After more extensive reading I found that there are two different versions of WordPress. The software running on their site is different to that that other hosting sites use. So despite paying for their service, it wouldn’t work. Fortunately I could get a refund, so three hours after starting I was finished with the WordPress site. The site building software I liked, so I needed a web host that used WordPress.

Continue reading Creating a Web Page

Watery Sunday

A very wet and raining sunday.
Perfect for working on a web site !

New resolution: One Post Per Day …. to infinity and back.

I’m going to be trawling back through stuff I have written –

reviews, notes, artwork, photographs etc

 

First Post

Resolution, to get a website online in 2016 !


Previous History Online

(Written 22/4/2005)

The genesis of this site was formed about 10 years ago when I did a web page design for the Christchurch OS/2 Users Group. The design was not used, but was put on a friends University of Canterbury private web space some years later. When that ceased, I had no where to put my work and it languished in my backups for some time.

Several years ago I started to collect and collate information for my family genealogy. Originally this was done in a small OS/2 program that worked brilliantly. Last year, when I got a new PC, all the data was transferred to Legacy Family Tree and work continued until the family tree eventually spanned about 500 years and had over 2,000 names. The original intention was to put this on CD for distribution, however when I found that web hosting prices had come down to a price where I could put large volumes of data on a site for minimal cost, the design of this web site began.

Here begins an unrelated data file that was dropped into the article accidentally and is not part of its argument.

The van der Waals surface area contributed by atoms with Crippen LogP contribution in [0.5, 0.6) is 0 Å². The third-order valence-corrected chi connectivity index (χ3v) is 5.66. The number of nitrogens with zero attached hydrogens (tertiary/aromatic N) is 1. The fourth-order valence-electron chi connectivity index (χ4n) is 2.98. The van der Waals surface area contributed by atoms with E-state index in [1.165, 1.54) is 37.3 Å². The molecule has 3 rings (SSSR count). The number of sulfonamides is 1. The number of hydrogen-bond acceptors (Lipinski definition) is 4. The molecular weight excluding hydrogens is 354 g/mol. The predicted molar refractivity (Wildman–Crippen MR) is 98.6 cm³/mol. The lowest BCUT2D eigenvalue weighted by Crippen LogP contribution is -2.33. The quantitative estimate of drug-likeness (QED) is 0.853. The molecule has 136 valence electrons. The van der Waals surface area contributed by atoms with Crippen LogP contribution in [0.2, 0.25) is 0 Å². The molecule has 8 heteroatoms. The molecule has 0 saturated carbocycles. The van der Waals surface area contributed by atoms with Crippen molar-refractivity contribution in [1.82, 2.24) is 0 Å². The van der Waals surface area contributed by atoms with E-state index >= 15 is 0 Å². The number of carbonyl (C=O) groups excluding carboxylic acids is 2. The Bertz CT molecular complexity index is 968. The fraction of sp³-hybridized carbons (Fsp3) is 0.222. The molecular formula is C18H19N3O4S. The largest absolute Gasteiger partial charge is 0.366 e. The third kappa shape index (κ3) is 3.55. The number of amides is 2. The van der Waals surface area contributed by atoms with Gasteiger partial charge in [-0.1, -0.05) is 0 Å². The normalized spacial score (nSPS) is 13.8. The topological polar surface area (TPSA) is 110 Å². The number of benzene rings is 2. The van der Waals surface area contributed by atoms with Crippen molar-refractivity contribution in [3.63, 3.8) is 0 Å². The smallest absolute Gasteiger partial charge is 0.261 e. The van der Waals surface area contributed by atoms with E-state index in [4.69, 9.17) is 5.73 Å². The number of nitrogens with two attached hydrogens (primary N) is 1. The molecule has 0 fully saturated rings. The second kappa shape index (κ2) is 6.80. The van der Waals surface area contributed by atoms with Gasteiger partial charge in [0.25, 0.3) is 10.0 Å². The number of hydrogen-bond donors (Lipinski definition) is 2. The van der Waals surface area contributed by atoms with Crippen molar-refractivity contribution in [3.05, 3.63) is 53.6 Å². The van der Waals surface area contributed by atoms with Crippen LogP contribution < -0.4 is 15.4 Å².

I have also been writing snippets of humour, stories and even a poem (I promise that this will be the only one I will inflict on the world). There have been digital photos and CD interface designs through the recent years.Unless otherwise stated, all the text and images are my own mess.

At last, I can collect everything together and present to the Internet world a compilation of my work.

This is the ‘first pass’ of designing the site. More will be added soon.

Any (helpful) comments are welcome

Nigel Baker 22/04/2005

 

19 April 2005
Site activated, uploading of web pages commences. Problems with links and images as the server is UNIX and filenames are case sensitive. Begin fixing problems

23 April 2005
Officially ready !
Links and images fixed. Initial emails sent out.

24 April 2005
Uploaded:
Guards, Albert Terrace letter, Hopwood Story, SM58, Baker/Preston Wedding photos & Thornycroft Farm.

26 April 2005
Another set of photographs added to the archive.

1 May 2005
Added first of the music reviews. Updated this page.

18 September 2005
Now have Broadband with new email.
Email addresses changed

16 October 2005
Tom Baker’s Birthday added to features

11 September 2006
After nigelbaker.net expired, the site became unusable.
New Domain name registered with NZ Web I.T.

19 December 2006
Woolscours of New Zealand Updated

25 December 2006
Added photos from Christmas Day and Jane & Bridgitte’s Wedding Photos